27-Oct-2011
Date of Publication:
27-Oct-2011
Conference Date:
2005
Conference Name:
30th Annual Oncology Nursing Society Congress
Conference Host:
Oncology Nursing Society
Conference Location:
Orlando, Florida, USA
Note:
This is an abstract-only submission. If the author has submitted a full-text item based on this abstract, you may find it by browsing the Virginia Henderson Global Nursing e-Repository by author. If author contact information is available in this abstract, please feel free to contact him or her with your queries regarding this submission. Alternatively, please contact the conference host, journal, or publisher (according to the circumstance) for further details regarding this item. If a citation is listed in this record, the item has been published and is available via open-access avenues or a journal/database subscription. Contact your library for assistance in obtaining the as-published article.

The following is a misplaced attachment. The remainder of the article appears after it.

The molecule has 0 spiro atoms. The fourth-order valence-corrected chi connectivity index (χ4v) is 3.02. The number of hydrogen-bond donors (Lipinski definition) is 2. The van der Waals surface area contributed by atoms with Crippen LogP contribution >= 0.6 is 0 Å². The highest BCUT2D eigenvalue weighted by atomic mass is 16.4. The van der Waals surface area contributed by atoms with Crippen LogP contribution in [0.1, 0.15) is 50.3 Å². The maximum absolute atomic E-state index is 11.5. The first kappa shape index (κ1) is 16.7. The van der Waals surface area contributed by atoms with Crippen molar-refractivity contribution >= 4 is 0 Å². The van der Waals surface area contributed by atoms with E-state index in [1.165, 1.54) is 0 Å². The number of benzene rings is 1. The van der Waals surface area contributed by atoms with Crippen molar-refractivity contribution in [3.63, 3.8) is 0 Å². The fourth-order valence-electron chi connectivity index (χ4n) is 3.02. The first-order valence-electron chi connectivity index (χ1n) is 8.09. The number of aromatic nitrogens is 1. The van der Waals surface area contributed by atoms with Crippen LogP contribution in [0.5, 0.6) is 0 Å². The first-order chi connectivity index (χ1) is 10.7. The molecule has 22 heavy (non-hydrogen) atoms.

Full metadata record

DC FieldValue Language
dc.type.categoryAbstracten_US
dc.typePresentationen_GB
dc.titleSystematic Review of the Effects of Massage on Cancer Pain in Adultsen_GB
dc.contributor.authorJane, S. W.en_US
dc.contributor.authorWilkie, D.en_US
dc.contributor.authorBeaton, R.en_US
dc.contributor.authorChen, J. I.en_US
dc.author.detailsS. W. Jane, Chang Gung Institute of Technology, Kwe-Shan , Tao-Yuan County, Taiwan; D. Wilkie; R. Beaton; J. I. Chenen_US
dc.identifier.urihttp://hdl.handle.net/10755/165337-